The Art of Home: Inside Athena Steen’s (SF83) Canelo Project
February 13, 2024 | By Jennifer Levin
Clay is simple yet infinitely complex. It’s dug from the ground and can be shaped into utilitarian objects—pots and bowls in which to prepare and eat food, carry water, and mix medicine. Combine it with other natural materials, and you can create shelter. And with a few final additions, you can build a beautiful home from plant fibers and clay with your own hands—no prior experience necessary.
“You don’t need to be an expert. You can train someone who’s never done it before to go home and try. Of course, you’re going to learn more as you do it. That’s the amazing thing about these materials. The more you know, the more there is to learn,” says Athena Steen (SF83), who runs the Canelo Project in Elgin, Arizona. She and her husband Bill founded the nonprofit educational organization and family homestead in 1989 to teach people how to build strawbale homes plastered with clay. Today, her grown sons and their spouses also work at Canelo, and Steen teaches their building methods around the world.
Steen grew up in Santa Fe, a member of Santa Clara Pueblo. Her mother was the well-known sculptor and architect Rina Swentzell, and her father was beloved St. John’s tutor Ralph Swentzell. Both have passed, but their wisdom lives on in Steen. She followed in her mother’s footsteps as a home designer working with earthen materials. And she became an educator like her father. As a child, she was often frustrated by his methodical thinking and how, if you asked him a question, the answer could last for hours. She admits she attended St. John’s because it was an inexpensive choice for her as the daughter of a faculty member—and although she appreciated the St. John’s Program and the books she was reading, she was too shy to speak much in seminar. The stars didn’t align until senior year when she landed in her dad’s class.
“Those attributes that I couldn’t stand as a child are what made him the best teacher I ever had,” she says. “He would come to class with pure enthusiasm. He would drum up all sorts of excitement and take you for this ride, and he left no one behind. He didn’t go flying off to the moon with two or three students. He kept everyone in the bubble. He was amazing. I understood how important teaching was. And now, I love teaching.”
At Canelo, Steen and her family teach workshops on straw bale building, natural plasters, earthen floors, and timber framing to beginners, experienced buildings, and every level in-between. What unites them is their eagerness to be there and get their hands in the clay. Straw bale and clay create walls of natural insulation that are several inches thick. The homes have a fortress-like solidity, and they stay warm in the winter and cool in the summer, with far fewer temperature fluctuations than in adobe construction, which often needs to be fortified with metal wire and commercial insulation.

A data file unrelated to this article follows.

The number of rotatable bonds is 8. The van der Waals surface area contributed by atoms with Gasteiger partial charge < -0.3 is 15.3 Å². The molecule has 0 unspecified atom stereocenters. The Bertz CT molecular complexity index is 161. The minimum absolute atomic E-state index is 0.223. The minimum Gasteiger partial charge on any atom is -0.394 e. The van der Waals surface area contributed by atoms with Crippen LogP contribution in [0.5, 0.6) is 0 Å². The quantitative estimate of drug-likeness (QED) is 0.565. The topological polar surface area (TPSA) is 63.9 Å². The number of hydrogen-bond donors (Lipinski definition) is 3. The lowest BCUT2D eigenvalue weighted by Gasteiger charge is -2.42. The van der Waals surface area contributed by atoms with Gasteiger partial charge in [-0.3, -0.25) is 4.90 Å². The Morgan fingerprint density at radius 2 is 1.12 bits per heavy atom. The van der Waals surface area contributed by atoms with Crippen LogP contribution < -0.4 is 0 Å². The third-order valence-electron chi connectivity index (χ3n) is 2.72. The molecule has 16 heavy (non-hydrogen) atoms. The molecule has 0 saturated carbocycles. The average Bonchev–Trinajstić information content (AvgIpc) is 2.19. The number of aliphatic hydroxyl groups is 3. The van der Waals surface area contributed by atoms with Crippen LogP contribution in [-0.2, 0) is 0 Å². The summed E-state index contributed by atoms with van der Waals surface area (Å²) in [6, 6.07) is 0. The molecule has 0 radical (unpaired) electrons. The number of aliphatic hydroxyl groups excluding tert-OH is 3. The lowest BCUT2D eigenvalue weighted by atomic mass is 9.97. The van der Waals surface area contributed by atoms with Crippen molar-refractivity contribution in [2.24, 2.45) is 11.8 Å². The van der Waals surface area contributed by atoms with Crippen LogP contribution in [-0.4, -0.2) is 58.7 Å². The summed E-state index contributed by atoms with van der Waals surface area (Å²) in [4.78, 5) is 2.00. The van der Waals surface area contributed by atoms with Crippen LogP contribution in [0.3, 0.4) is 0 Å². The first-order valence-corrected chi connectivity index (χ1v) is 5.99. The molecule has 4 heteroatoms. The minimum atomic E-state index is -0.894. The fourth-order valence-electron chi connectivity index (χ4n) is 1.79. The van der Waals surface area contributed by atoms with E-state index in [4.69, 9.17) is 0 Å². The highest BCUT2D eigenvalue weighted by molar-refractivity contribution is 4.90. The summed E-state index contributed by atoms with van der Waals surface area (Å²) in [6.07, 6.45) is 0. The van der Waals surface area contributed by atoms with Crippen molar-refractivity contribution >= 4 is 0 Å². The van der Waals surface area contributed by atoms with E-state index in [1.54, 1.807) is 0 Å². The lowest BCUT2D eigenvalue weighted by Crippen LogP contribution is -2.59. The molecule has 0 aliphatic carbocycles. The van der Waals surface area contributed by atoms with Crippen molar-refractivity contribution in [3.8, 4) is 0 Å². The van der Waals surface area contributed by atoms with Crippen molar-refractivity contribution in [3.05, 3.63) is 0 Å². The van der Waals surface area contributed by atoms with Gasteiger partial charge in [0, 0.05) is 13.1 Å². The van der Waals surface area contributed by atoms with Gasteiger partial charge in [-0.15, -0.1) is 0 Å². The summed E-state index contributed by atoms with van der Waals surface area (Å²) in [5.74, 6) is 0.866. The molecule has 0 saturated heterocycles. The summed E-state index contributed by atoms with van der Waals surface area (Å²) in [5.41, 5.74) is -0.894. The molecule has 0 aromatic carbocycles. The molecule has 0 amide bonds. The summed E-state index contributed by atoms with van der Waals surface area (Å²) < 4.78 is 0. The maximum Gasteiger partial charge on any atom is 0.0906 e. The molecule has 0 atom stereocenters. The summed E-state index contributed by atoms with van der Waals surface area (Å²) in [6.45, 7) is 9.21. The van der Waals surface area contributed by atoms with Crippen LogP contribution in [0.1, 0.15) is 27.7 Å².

Steen’s all-natural clay plaster method is different from that of other builders in two ways. First, she mixes a great deal of plant fiber into the clay, which means it can be slathered in thick layers without cracking. And the fiber does not have to be straw. “It can be prairie grass, crushed pinecones, rice hulls, agave stock—whatever’s available,” she says.
Second, Steen likes to turn walls into works of art. “We all crave something different than a sterile box. You can curve and shape the walls,” she explains. Steen comes from a large family of legendary clay artists, which explains why her buildings fall on an aesthetic spectrum that evokes architect Antoni Gaudí’s ornate and mystical works in Barcelona. Steen molds shelves, niches, banquettes, and fireplaces out of clay and fiber, embeds stones and other decorative elements into the plaster, and creates animal and sun forms on exterior walls. Colors are often bold and bright, inspired by works she completed in Mexico early in her career.
As experienced as Steen is with clay plaster, she discovers a new facet every time she travels for an international workshop. Each clay soil is different, and clay dug fresh from the ground changes from year to year. Some of the hardest, siltiest clay can be found in New Mexico and Colorado. Silt can make a plaster weaker, causing it to run in the rain or release dust when touched, so one must add a stronger clay to it. But sometimes the materials play tricks on you. In Costa Rica, for instance, the region’s hard clay behaved unusually with water. “It wouldn’t feel sticky, so we kept adding more clay,” she recalls. “But then it would crack on the wall, which is a sign that it’s too much clay and needs to be watered down. So, it wasn’t sticky, but it was extremely expansive.”
Another learning experience came when they built an earthen fireplace and it cracked. When preparing to redo the work, Steen consulted her aunt, the potter Dolly Naranjo, who suggested adding pumice to the mix instead of sand; it’s volcanic and can take heat. Problem solved, Steen says: “Twenty years later, it still hasn’t cracked.”
Like adobe, clay-plastered strawbale must be maintained. You can coat the walls with clay paint every three years—allowing you to easily and frequently change the colors of your house—and the structure will remain in great condition. Or let it go for a couple of decades, and the bottoms of the walls will start showing their fibers. “They can get a little hairy looking, down at the bottom, especially outside,” Steen says.
But the fix is to mix more clay plaster and smooth it on. “It’s so simple and magical,” Steen says. “You can take this substance from the ground and turn it into a place to live. Its ‘sculptability’ is out of this world—and it’s forgiving. If you don’t like it, you can keep changing it.”